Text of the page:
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Power and Glory

Baseball: Many theories have been developed on why home runs are going out in bunches, but no one really knows for sure.


When Ted Williams ended his career in 1960 by hitting a home run into Fenway Park's right-field seats in his final at-bat, the "Splendid Splinter" stood third on the all-time home run list, and his total of 512 made him one of only four members of the 500 home run club.

Nearly 42 seasons later, membership in the group has climbed to 17, and the latest additions, Mark McGwire and Barry Bonds, have maintained the exclusive feel of the club.

But that distinction appears temporary. In this homer-happy era, when fan interest in the All-Star home run derby has come to rival the popularity of the All-Star game, baseball is undergoing an unquestionable power transformation.

Statistics of baseball legends are being surpassed with unprecedented quickness and several never-before-seen developments have left the game's historians struggling for explanations, such as how to interpret the fact that four players--Sammy Sosa, Rafael Palmeiro, Fred McGriff and Ken Griffey Jr.--are on pace to join the 500-homer club within a year.

What's going on? That's a loaded question, with an answer shrouded by innuendo attached to the allegations and admissions of steroid use and obscured by multiple theories.

Has the quality of pitching been depleted too severely by expansion? Are new, small ballparks to blame for big, warped numbers? Is someone doctoring the baseballs or bats?

"Historically, strange things are happening," said Seymour Siwoff, the president and a 40-year employee of the official major league statistician company, Elias Sports Bureau Inc. "The story here is, what has happened to baseball? How did this suddenly happen? I have no answer. There is conjecture about many things, but not one of them is conclusive."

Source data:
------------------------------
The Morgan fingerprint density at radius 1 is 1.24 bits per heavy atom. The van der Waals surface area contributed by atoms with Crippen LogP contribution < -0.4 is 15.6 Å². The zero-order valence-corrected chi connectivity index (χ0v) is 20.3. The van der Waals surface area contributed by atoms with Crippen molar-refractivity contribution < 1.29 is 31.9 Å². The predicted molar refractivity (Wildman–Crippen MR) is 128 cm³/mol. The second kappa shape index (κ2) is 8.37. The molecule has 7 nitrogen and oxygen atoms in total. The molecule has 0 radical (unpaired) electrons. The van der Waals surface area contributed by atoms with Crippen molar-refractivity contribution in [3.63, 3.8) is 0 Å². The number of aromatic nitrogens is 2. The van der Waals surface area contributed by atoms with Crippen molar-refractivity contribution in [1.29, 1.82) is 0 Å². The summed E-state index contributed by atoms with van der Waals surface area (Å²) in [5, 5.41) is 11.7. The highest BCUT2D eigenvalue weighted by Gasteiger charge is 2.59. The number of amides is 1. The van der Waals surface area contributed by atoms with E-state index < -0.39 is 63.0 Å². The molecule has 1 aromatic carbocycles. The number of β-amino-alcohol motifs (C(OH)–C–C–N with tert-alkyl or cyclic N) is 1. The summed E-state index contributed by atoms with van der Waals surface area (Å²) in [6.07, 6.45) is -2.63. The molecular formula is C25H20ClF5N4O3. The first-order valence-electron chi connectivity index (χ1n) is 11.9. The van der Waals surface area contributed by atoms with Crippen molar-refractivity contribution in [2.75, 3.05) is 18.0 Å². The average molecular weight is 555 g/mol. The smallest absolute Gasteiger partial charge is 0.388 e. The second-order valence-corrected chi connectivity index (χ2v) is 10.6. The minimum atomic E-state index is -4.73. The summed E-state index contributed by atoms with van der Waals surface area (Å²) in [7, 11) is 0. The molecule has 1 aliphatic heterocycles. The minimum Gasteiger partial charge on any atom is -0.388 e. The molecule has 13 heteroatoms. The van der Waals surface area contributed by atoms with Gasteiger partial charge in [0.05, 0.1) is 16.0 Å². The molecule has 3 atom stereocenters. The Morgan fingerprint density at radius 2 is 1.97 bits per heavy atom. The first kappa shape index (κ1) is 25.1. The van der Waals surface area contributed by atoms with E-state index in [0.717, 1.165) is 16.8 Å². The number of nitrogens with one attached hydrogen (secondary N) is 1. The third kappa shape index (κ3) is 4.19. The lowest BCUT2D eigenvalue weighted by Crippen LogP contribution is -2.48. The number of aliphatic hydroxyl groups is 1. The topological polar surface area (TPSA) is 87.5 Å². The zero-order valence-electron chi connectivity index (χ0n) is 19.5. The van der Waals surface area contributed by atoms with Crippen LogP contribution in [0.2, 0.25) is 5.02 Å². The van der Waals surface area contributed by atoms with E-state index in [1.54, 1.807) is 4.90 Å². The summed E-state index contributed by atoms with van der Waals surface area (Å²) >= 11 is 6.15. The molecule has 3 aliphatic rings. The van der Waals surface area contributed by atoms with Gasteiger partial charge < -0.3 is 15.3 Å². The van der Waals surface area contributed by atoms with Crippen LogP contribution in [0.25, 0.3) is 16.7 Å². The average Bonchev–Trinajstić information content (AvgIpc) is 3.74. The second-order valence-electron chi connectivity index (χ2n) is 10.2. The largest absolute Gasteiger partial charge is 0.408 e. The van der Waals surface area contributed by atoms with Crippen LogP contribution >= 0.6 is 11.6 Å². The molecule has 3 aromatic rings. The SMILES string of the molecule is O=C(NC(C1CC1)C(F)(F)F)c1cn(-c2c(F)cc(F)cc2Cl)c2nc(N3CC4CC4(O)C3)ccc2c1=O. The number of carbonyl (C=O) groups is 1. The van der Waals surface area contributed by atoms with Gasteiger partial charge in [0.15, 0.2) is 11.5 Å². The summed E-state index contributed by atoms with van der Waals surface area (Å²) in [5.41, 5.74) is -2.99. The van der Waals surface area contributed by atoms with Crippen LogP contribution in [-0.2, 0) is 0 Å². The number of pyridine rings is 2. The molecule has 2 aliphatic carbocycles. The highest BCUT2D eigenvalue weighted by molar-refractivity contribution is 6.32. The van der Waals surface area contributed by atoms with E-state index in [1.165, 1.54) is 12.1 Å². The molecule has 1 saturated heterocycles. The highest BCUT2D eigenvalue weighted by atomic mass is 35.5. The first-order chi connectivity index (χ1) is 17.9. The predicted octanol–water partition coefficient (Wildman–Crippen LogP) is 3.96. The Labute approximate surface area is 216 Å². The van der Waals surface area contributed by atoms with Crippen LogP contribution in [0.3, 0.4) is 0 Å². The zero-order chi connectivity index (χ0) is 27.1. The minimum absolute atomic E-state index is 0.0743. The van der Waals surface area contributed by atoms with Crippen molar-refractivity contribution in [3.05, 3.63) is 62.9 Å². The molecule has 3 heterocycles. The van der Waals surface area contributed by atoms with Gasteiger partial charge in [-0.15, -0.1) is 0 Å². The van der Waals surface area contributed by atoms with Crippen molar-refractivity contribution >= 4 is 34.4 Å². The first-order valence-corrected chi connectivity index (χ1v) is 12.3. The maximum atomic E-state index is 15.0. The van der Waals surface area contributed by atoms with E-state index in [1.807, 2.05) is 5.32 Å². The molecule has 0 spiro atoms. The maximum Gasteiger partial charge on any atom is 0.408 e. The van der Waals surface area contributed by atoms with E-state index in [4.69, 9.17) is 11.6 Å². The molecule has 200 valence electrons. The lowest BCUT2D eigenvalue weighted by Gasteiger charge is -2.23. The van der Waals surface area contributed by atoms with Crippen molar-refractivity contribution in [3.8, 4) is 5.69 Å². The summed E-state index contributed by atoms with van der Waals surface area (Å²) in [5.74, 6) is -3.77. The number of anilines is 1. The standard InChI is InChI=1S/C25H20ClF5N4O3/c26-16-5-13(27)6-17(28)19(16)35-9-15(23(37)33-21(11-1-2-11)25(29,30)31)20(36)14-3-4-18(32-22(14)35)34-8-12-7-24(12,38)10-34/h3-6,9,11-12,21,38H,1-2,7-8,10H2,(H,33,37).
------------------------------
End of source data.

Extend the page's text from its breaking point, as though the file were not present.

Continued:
Siwoff speculates the ball is being manufactured differently and, in the absence of steroid testing, says it is unfair to disparage players such as Bonds and Sosa with unfounded accusations while failing to appreciate their magnificent hand-eye coordination.

But Siwoff, one of baseball's most respected number-crunchers, admits baseball's statistics reveal a mighty story.

Last week, a new major league record was established when 62 home runs were hit in one day.

The number of players who've produced 30-homer seasons bulged from 13 players in 1986 to 47 in 2000.

Of the top 100 home run hitters of all time, 20 are active players.

When Bonds was 29, he led the NL with 46 homers in 1993. At 37, he established the single-season record with 73 homers last year.

"The game has certainly been affected by home runs. There are more long home runs and guys are certainly moving up the all-time list faster," said Jerome Holtzman, Major League Baseball's historian and a Hall of Fame baseball writer from Chicago.

"But I don't care if guys are taking steroids or not. The numbers are genuine. You can't eliminate them. You can't put an asterisk next to them, can you? More hitters are bigger and stronger these days. If they are taking these drugs and if they want to risk their bodies so they can hit 20 more homers a year, that's their decision."

Spokespersons for several members of the 500-homer club, including Hank Aaron, Harmon Killebrew, Frank Robinson and Reggie Jackson, said those players are refusing to answer questions about the presence of steroids in baseball and if they believe their legacies are being diminished by this power surge.

One member's spokesman explained: "If they're not banning it, there's really nothing he can say about it. He's not pleased that it's going on. He didn't do it.

"But for him to say anything about it would make him look like he was crying about it, and he refuses to do that."

Siwoff said Williams deserves to be eternally regarded as a great of the game, regardless of his drop from No. 3 to No. 12 on the home run list since his retirement.

"This is a guy who was so superior to so many others," Siwoff said. "It's unfair to number them one, two or three. Just call him a great hitter, the greatest student of the game and the art of hitting ever. He was a virtuoso. Not only was he great, he understood why he was great.

"In my lifetime, Mickey Mantle hit a ball farther than any player I've seen and Jimmie Foxx could hit the ball a mile too. Those guys like that will remain legendary."

The 60-home run barrier, untouched for nearly 37 years after Roger Maris hit his record 61 in 1961, has been eclipsed six times since 1998--three times by Sosa, twice by McGwire and Bonds' 73.

In 1977, Cincinnati Red outfielder George Foster hit 52 homers. No one hit 50 again until Detroit first baseman Cecil Fielder in 1990. There have been 15 50-homer seasons since 1995 and three players, Dodger outfielder Shawn Green, Colorado first baseman Todd Helton and Cleveland first baseman Jim Thome, hit 49 homers last year.

Siwoff points to 1987 as the beginning of the power era. In 1986, there were 18,545 runs scored and 3,813 home runs hit. In 1987, runs increased to 19,883 and homers spiked to 4,456.

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